Her Excellency, Chief Mrs. First Lady

Casmir Igbokwe

First published July 26, 2009 

He celebrated 25 years of his marriage in 1992. Then, he was an honourable councillor in the local government area he resides. Almost everybody called him honourable. And he cherished the appellation very much. He is also a red cap chief and a knight. This was why most of the gift items he received at this silver jubilee anniversary bore the inscription: Chief, Sir, Honourable Councillor S. A. Igbokwe.

 Somehow, this infected me as well. Being a titled chief myself, I emulated my father and would insist at public functions that I be addressed as such. I only became suspicious of the title when I noticed that some people would call you “thief” but it would appear as though they said “chief.”  

 The craze for titles and recognition explains the struggle to be Eze Ndigbo (king of Igbo), be it in Birnin Kebbi, Kafanchan or Ibadan. Recently, the Olubadan of Ibadanland, Oba Samuel Odulana, reportedly reiterated the ban on Eze Ndigbo in Ibadanland. The Olubadan advised whoever wanted to be Igwe (king) to go to his community and rule his people there.

 I doubt if this advice will work. For one, the penchant for titles by our people is legendary. Some people are ready to sacrifice even their first sons just to be made a chief or king of a town. My own town is currently squabbling over who becomes the Igwe and how the selection should go.

 I was ruminating over these issues when I stumbled on a birthday advertorial in a national daily last Monday. What particularly caught my attention was a smashing beauty that was the subject of the advert. And then her title: Her Excellency Chief Mrs. Oby Andy Uba.

 “Chief Mrs.” is understandable. But “Her Excellency?” I had to cross-check to be sure of the meaning of the phrase. My dictionary tells me that it’s “a title used when talking to or about somebody who has a very important official position, especially an ambassador.”

 I’m not aware that Mrs. Andy Uba occupies any official position in Nigeria. Perhaps, it could be the two-week stint her husband (assuming it’s Andy Uba of Anambra State) had as the governor of Anambra. Or maybe the Ubas are sure of being in government house Awka in 2010.

 A cursory look at the names of those who placed the adverts confirms my notion about the mindset of our people when it comes to titles. Of the 30 friends of the Uba, only two people have “Mr.” as titles. The rest are either chief this or Hon that. Some samples: Sen. Dr. Joy Emodi, Sen. Ikechukwu Obiora, Her Excellency Dr. Kema Chikwe, Hon Okey Udeh, Barr Bright Nebedum, Hajia Rahmatu Umoru, Chief Mrs. Uzo Nwandu, Dr. Obi Anyanyo and so forth.     

 Have you seen why the ban on the use of siren by First Ladies and some others may not work? Recall that the House of Representatives was reported penultimate week to be working on a bill that will bar the wives of the President, Vice-President, state governors and their deputies as well as ministers from using siren on Nigerian roads. The bill if passed into law will also affect the Inspector-General of Police and service chiefs.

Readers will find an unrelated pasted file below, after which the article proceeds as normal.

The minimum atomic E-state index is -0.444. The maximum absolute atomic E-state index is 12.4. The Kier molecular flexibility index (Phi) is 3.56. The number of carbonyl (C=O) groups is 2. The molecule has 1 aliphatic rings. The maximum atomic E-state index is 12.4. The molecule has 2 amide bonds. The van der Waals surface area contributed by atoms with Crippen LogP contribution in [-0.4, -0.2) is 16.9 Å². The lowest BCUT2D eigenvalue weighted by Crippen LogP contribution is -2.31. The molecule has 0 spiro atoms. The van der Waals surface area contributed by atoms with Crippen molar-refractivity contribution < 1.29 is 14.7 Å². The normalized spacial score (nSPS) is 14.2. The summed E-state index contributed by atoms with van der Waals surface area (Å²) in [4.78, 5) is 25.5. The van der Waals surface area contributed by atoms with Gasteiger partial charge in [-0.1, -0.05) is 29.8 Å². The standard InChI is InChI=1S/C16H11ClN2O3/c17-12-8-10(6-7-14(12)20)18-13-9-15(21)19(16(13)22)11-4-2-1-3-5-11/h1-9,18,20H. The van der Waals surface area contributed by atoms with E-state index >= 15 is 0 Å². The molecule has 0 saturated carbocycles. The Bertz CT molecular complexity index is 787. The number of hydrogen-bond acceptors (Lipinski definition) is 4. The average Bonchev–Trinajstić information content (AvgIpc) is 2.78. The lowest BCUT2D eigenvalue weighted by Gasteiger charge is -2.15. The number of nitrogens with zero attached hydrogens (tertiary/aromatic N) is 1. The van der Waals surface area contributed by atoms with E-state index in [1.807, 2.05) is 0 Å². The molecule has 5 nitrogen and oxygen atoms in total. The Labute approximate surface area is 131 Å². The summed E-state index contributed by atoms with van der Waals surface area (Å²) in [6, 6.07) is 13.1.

The truth is that almost every Nigerian wants to feel important. Some chief executive officers of banks move with siren. Some pastors, who should be the epitome of humility, have siren-blaring vehicles in their convoy. Even prisoners have sirens that clear the way for them.

 Experience has shown that many Nigerians hardly respect the laws of the land. So, in spite of the bill, the use or abuse of siren may not stop. One major thing that may put a check on it is sophisticated crime. For instance, policemen in a vehicle blaring siren indiscriminately may discover that rather than dispel, such an action may invite armed robbers to them.

 If you still don’t understand what I’m saying, please listen to the Assistant Inspector-General of Police in charge of Zone 9, Mr. Olusegun Efuntayo. At a meeting to find solutions to the robbery and kidnapping incidents in the South-East last week, Efuntayo had said, “Our policemen are lily-livered. When they hear the bursting of a vehicle exhaust, they run away.”

 One other thing we need to bear in mind is the fact that our public offices are too attractive. We need to make them less attractive so that whoever desires to occupy any position will have service rather than enjoyment at the back of his mind. The Revenue Mobilisation, Allocation and Fiscal Commission is doing something close to this currently.

 Last week, the commission reportedly said local government chairmen travelling abroad were no longer entitled to estacode. Even that of governors was drastically reduced. There has also been a reduction in the allowances of some political office-holders and a cessation of severance allowances for some categories of public officers.

 The whole essence of being in public office is to serve; not to be served; and not to gloat and be puffed up with self-importance like a decaying grasshopper that thinks it is getting fat. For what will it profit me if you call me Hon Chief Dr. Casmir but I have not made a significant contribution to my society?

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